Not long ago, Alexander Langlands started whittling sticks. The archaeologist felt a subliminal longing toward the pastime. “It’s addictive,” he writes in his 2017 book Cræft: An Inquiry Into the Origins and True Meaning of Traditional Crafts. “And evidently in my blood.”
When Langlands was growing up, he couldn’t remember a time when his father wasn’t carving intricate figures into walking sticks. But Langlands never guessed he’d find himself in his father’s place, relishing the pastime himself.
Langlands has a fascinating theory about stick-making—that is, shaping logs or branches into tools or weapons. “Sticks are probably where the story of craft begins—the point at which our very distant ancestors progressed from animalistic existences to lives materially enhanced by the objects around them,” he writes.
The original carver paid close attention to the branch’s hard-to-work knots.
With his newfound fondness for the art of whittling, passed down from his dad, Langlands began to wonder if stick-making wasn’t passed down from our earliest ancestors. In fact, he wondered if, for early man, stick-making weren’t just as “sophisticated” as stone tool making, meaning systematically designed and requiring substantial skill to produce.
It’s “almost inconceivable that Australopithecus, Homo habilis, erectus, neanderthalensis, and sapiens did not develop this technology to the same degree of sophistication as they had stone-tool technology,” Langlands writes. “But because of wood’s inability to survive in the archaeological record, it will forever be a story that remains untold and one merely hypothesized by the daydreaming of experimental archaeologists such as myself.”
But now the story is being told. True, wood decomposes (thank you, fungi). But exceptions exist and researchers are beginning to study them closely. The Schöningen spears, excavated in Germany in the 1990s, are 300,000 years old, predating modern humans. The weapons—which include a couple of finely crafted smaller double-pointed “throwing sticks”—exhibit “outstanding preservation,” according to Nature, after being buried and escaping any exposure to oxygen for so long.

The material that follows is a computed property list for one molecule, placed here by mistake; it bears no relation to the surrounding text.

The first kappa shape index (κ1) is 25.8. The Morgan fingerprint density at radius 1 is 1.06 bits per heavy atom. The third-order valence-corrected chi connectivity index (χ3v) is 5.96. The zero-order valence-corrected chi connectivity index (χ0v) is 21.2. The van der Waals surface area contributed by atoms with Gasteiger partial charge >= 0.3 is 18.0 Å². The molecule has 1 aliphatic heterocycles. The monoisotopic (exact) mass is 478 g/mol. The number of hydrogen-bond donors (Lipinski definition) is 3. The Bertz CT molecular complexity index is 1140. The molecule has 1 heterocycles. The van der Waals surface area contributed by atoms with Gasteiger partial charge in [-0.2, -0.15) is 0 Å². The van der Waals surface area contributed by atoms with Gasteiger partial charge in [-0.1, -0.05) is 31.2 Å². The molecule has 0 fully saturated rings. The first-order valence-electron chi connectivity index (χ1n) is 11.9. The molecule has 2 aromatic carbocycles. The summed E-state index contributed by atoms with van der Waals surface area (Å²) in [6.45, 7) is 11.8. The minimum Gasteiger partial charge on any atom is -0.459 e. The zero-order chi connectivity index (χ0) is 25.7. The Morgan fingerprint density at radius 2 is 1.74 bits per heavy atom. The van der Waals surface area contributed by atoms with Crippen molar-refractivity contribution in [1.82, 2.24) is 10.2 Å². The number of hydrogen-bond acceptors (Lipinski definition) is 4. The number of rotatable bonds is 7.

One of the Schöningen throwing sticks is the star of a new study led by Annemieke Milks, an archaeologist at the University of Reading. She and her colleagues put the stick, carved from a spruce tree branch, under the proverbial and literal microscope. To create a 3-D model of the stick, Milks and colleagues also used a microcomputed tomography, or microCT, scanner. Then they chemically analyzed the wood, examined its tree rings, and noted various microcuts and spots where the wood showed more compression. This helped the researchers establish the throwing stick’s “cultural biography”—where it was sourced; how it was manufactured, used, and maintained; and how it was discarded.
The original stick carver paid close attention to the branch’s hard-to-work knots, shaping “all but two of them down to be flush with the surface,” Milks and her colleagues write. “The aim of this was likely to improve handling for ergonomic purposes, and to improve aerodynamics by reducing drag. An absence of significant surface or internal drying cracks suggests the wood dried slowly and evenly. Cut wood loses its natural moisture until it is in equilibrium with the surrounding environment, and if freshly cut and debarked wood is allowed to dry too quickly it can develop significant cracks and can also warp.”
The Schöningen spears show that stick-making was a highly advanced technology. The throwing sticks are light, good for hunting rabbit-sized prey, and are potentially easier to use than larger wooden spears. “The Schöningen hominins,” Milks and colleagues write, “had the capacity for remarkable planning depth, knowledge of raw materials, and considerable woodworking skill, resulting in an expertly designed tool.”
Currently the throwing sticks are on display at Forschungsmuseum, in Bonn, next to the Schöningen excavation site. Museum scholars echo the researchers’ conclusions, writing the weapons significantly inform what we know about Homo heidelbergensis, the early human species that lived about 700,000 to 200,000 years ago. “Planning, communication, technological skills, sophisticated hunting strategies, and a complex social structure were among his abilities,” the museum informs us.
Langlands may have to revive his theory about stick-making technology. The Schöningen sticks suggest our ancestors’ tool-making prowess is not only carved into stone but whittled into wood.
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